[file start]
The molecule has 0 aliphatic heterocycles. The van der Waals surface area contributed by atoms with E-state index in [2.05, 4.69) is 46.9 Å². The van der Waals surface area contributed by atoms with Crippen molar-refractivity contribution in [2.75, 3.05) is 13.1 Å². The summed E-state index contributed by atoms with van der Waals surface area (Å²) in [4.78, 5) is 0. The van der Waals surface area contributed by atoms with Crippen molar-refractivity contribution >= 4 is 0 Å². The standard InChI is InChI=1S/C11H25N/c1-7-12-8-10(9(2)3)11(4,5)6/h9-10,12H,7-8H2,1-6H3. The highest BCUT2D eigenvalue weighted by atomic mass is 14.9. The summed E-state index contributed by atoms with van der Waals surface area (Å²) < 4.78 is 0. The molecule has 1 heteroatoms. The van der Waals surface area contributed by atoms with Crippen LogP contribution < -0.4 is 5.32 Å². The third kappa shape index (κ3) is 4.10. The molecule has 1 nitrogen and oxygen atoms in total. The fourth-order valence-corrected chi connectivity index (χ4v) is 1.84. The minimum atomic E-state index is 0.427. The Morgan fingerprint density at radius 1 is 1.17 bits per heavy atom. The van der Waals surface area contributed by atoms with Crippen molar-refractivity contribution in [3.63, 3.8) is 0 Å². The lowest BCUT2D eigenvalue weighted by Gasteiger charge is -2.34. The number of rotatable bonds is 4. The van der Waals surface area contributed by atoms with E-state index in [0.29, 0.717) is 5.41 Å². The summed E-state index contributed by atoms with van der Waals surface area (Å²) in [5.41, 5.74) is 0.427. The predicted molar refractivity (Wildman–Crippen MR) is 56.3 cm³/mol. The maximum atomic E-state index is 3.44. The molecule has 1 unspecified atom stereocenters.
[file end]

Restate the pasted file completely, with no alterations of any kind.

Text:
The molecule has 0 aliphatic heterocycles. The van der Waals surface area contributed by atoms with E-state index in [2.05, 4.69) is 46.9 Å². The van der Waals surface area contributed by atoms with Crippen molar-refractivity contribution in [2.75, 3.05) is 13.1 Å². The summed E-state index contributed by atoms with van der Waals surface area (Å²) in [4.78, 5) is 0. The van der Waals surface area contributed by atoms with Crippen molar-refractivity contribution >= 4 is 0 Å². The standard InChI is InChI=1S/C11H25N/c1-7-12-8-10(9(2)3)11(4,5)6/h9-10,12H,7-8H2,1-6H3. The highest BCUT2D eigenvalue weighted by atomic mass is 14.9. The summed E-state index contributed by atoms with van der Waals surface area (Å²) < 4.78 is 0. The molecule has 1 heteroatoms. The van der Waals surface area contributed by atoms with Crippen LogP contribution < -0.4 is 5.32 Å². The third kappa shape index (κ3) is 4.10. The molecule has 1 nitrogen and oxygen atoms in total. The fourth-order valence-corrected chi connectivity index (χ4v) is 1.84. The minimum atomic E-state index is 0.427. The Morgan fingerprint density at radius 1 is 1.17 bits per heavy atom. The van der Waals surface area contributed by atoms with Crippen molar-refractivity contribution in [3.63, 3.8) is 0 Å². The lowest BCUT2D eigenvalue weighted by Gasteiger charge is -2.34. The number of rotatable bonds is 4. The van der Waals surface area contributed by atoms with E-state index in [0.29, 0.717) is 5.41 Å². The summed E-state index contributed by atoms with van der Waals surface area (Å²) in [5.41, 5.74) is 0.427. The predicted molar refractivity (Wildman–Crippen MR) is 56.3 cm³/mol. The maximum atomic E-state index is 3.44. The molecule has 1 unspecified atom stereocenters.